On her first day of kindergarten, a young Ethyl Cohen spent time in the principal’s office for pulling off her teacher’s hairpiece. No, she wasn’t malicious. Rather, she did so out of sheer curiosity. What was under there? she must have wondered.
“Her personality could not be contained in a box,” her rabbi, Jonathan Berkun of the Aventura Turnberry Jewish Center, said at her funeral three days after she died on April 13. “As a student, it was all downhill from there,” he joked, “but as for her creative mind and passionate spirit, both came to grow and develop like a fine wine.”
Eight days after her 20th birthday, Cohen became Ethyl Spector when she married Sheldon Spector at the Ritz-Carlton in New York — the last wedding in that original hotel before it was razed.
Spector had an oversized, fun-loving personality that captivated others — including the man who would become her husband and business partner for more than four decades until his death in 1998 at 74. When she was 19, Spector left the cold of New York to soak up the sun in Miami Beach for the winter season. But she sunbathed too much, netting a bronze burn that called for a trip to the local pharmacy for ointment.
The pharmacist who sold her homemade cream from the back stockroom at the new Sheldon’s Drugs, on the corner of 95th Street and Harding Avenue in Surfside, was its namesake, Sheldon Spector.
That night, they dined and he told her to order anything she wanted. She tested his character by ordering the priciest item on the menu — lobster. (Don’t tell her rabbi.) Seven months later, the couple wed and went into business together.
The couple’s children — Toby Spector, Becky Herrup and Stacey Hipsman — apparently inherited her sense of humor. For her obituary notice the family wrote that she was born in the year “who the hell cares, raised in NYC, [and] transcended this world too soon.”
For the record, she was born Oct. 10, 1929. She lived to 87, “a lifetime of special events and important moments,” Hipsman said at her service. “We were blessed to have you for so much of our lives.”
As Berkun noted, New York City was “the center of everything magical and exciting” in the 1940s and sister city Miami Beach jockeyed for that position in the 1950s. Spector was at the center of both cities.
No one could schmooze better than Ethyl … sourced from an authentic love of people and a desire to make others feel comfortable, happy and cared for.
Rabbi Jonathan Berkun on Ethyl Spector
Herrup remembers the time her creative mother and her friend Charles Revson, the founder of the New York-based Revlon Cosmetics, met for dinner at the Fontainebleau. Spector worked with her husband at Sheldon’s and made sure the store carried the largest line of Revlon products in the city.
“Charles was looking at her and said, ‘How is it you’re not wearing one of my lipstick colors?’
“ ‘Oh, Charles, I’m absolutely using Revlon — a combination of colors.’ That was the inspiration for the color Pink Cloud, the lustrous color,” her daughter said.
Sheldon’s became the place to go for residents and visiting entertainers from hotel row for a bite at the diner or to pick up quick goods, like food, cosmetics, drugs, trinkets or magazines. At one time, there were seven locations in Miami Beach. Members of the Rat Pack popped in. Newspaper magnates James L. and John S. Knight. Shoe designer Donald Pliner. Sen. Bob Dole. TV newsman David Brinkley.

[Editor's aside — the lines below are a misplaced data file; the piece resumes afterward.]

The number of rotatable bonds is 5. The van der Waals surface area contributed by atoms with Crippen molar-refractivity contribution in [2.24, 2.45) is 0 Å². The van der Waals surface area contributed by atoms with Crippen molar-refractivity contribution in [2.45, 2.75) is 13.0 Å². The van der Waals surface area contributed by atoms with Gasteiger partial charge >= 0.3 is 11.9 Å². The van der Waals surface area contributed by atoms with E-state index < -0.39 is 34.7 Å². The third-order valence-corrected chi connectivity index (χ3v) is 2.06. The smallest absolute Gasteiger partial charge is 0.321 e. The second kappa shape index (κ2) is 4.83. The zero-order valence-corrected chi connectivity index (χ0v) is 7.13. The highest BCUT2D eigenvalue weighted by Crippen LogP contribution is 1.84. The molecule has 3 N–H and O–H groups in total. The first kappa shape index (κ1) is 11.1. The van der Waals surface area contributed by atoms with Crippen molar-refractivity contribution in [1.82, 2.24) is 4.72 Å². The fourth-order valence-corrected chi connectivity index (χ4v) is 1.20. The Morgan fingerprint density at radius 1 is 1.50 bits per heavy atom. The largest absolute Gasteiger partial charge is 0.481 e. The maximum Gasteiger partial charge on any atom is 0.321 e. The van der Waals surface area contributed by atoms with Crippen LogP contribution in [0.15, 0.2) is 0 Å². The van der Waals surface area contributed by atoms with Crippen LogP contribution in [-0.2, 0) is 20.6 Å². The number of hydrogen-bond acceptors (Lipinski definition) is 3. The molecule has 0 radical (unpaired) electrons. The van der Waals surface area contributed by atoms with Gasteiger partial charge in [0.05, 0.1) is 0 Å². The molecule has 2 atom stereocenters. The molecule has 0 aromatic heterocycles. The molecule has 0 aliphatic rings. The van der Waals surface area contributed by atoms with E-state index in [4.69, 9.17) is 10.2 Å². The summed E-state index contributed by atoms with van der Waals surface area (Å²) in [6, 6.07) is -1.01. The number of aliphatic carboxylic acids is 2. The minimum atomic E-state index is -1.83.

Author Isaac Bashevis Singer (“Shosha,” “Yentl the Yeshiva Boy”) learned he had won the 1978 Nobel Prize in literature while sitting at a back table at Sheldon’s. The 2002 movie “All About the Benjamins” filmed scenes at Sheldon’s with star, rapper Ice Cube. “When I heard his name, I thought he wanted iced tea,” Ethyl Spector joked with the Miami Herald at the time.
For about 12 years, from 1978 to 1991, Spector also ran the intimate lounge and restaurant The Toast on Biscayne Boulevard in North Miami Beach.
But Sheldon’s was the biggest hit, enlivened by Spector’s familiar presence — and waist-length hair. She was still working the original cash register from its 1948 opening near the soda fountain when the Surfside store closed in 2004 after a new landlord bought the building and raised the rent.
“We had a lot of laughs and a lot of tears,” Spector told the Herald at its closing. As customers rang a gong on the street on closing day, they followed Spector. She rang it first, her makeup smeared from crying, the Herald reported.
Spector kept busy with philanthropy and volunteered for charity. With three friends, she founded the Deed Club charitable group in 1955 that supported the National Children’s Cardiac Hospital, the Deed Club Children’s Cancer Clinic and founded the Deed Club Bone Marrow Transplant Center at University of Miami/Jackson Memorial Hospital.
If she had a shower and was going to give someone a blanket, Mom would make the box look like a four-poster bed down to the lace on the outside and pillows.
Daughter Becky Herrup on Ethyl Spector’s flair for creativity
Said Berkun: “Everyone to whom Ethyl would lend an ear, or whose problem she would solve, or whom she would somehow make happy in one way or another, would affectionately call Ethyl, ‘Mother.’ ”
In addition to her children, Spector is survived by her grandchildren Bradley, Lindsey and Allyson. Contributions in her honor can be made to JAFCO Ability Center in Sunrise or Alexander Muss High School in Israel.